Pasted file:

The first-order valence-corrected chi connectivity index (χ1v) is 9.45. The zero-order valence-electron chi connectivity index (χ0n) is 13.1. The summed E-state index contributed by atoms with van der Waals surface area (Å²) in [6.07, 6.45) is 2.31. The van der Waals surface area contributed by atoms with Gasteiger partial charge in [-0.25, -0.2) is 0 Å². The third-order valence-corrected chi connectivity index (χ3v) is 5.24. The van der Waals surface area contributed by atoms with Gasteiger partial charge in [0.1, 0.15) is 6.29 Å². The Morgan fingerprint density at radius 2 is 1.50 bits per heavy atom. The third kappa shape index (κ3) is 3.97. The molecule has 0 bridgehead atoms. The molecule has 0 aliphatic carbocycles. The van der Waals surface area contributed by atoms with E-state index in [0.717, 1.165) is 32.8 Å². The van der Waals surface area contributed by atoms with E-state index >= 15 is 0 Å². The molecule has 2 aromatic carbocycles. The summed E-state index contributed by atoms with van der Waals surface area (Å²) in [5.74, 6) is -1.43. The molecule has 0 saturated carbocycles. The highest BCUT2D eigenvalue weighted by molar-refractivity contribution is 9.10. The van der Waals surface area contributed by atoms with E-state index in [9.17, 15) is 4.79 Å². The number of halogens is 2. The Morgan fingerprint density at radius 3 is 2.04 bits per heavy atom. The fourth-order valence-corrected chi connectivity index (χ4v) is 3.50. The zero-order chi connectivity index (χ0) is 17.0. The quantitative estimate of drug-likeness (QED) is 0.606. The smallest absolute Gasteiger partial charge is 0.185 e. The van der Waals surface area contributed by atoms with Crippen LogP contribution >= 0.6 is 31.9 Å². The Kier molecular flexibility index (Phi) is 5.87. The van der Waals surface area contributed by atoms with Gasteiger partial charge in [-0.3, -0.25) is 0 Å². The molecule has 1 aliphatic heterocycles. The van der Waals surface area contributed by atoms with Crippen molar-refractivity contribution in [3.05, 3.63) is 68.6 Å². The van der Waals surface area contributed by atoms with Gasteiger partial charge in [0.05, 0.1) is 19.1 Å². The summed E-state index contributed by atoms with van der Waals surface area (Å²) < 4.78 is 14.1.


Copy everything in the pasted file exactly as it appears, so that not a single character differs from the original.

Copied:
The first-order valence-corrected chi connectivity index (χ1v) is 9.45. The zero-order valence-electron chi connectivity index (χ0n) is 13.1. The summed E-state index contributed by atoms with van der Waals surface area (Å²) in [6.07, 6.45) is 2.31. The van der Waals surface area contributed by atoms with Gasteiger partial charge in [-0.25, -0.2) is 0 Å². The third-order valence-corrected chi connectivity index (χ3v) is 5.24. The van der Waals surface area contributed by atoms with Gasteiger partial charge in [0.1, 0.15) is 6.29 Å². The Morgan fingerprint density at radius 2 is 1.50 bits per heavy atom. The third kappa shape index (κ3) is 3.97. The molecule has 0 bridgehead atoms. The molecule has 0 aliphatic carbocycles. The van der Waals surface area contributed by atoms with E-state index in [0.717, 1.165) is 32.8 Å². The van der Waals surface area contributed by atoms with E-state index >= 15 is 0 Å². The molecule has 2 aromatic carbocycles. The summed E-state index contributed by atoms with van der Waals surface area (Å²) in [5.74, 6) is -1.43. The molecule has 0 saturated carbocycles. The highest BCUT2D eigenvalue weighted by molar-refractivity contribution is 9.10. The van der Waals surface area contributed by atoms with E-state index in [9.17, 15) is 4.79 Å². The number of halogens is 2. The Morgan fingerprint density at radius 3 is 2.04 bits per heavy atom. The fourth-order valence-corrected chi connectivity index (χ4v) is 3.50. The zero-order chi connectivity index (χ0) is 17.0. The quantitative estimate of drug-likeness (QED) is 0.606. The smallest absolute Gasteiger partial charge is 0.185 e. The van der Waals surface area contributed by atoms with Crippen LogP contribution >= 0.6 is 31.9 Å². The Kier molecular flexibility index (Phi) is 5.87. The van der Waals surface area contributed by atoms with Gasteiger partial charge in [-0.3, -0.25) is 0 Å². The molecule has 1 aliphatic heterocycles. The van der Waals surface area contributed by atoms with Crippen molar-refractivity contribution in [3.05, 3.63) is 68.6 Å². The van der Waals surface area contributed by atoms with Gasteiger partial charge in [0.05, 0.1) is 19.1 Å². The summed E-state index contributed by atoms with van der Waals surface area (Å²) < 4.78 is 14.1.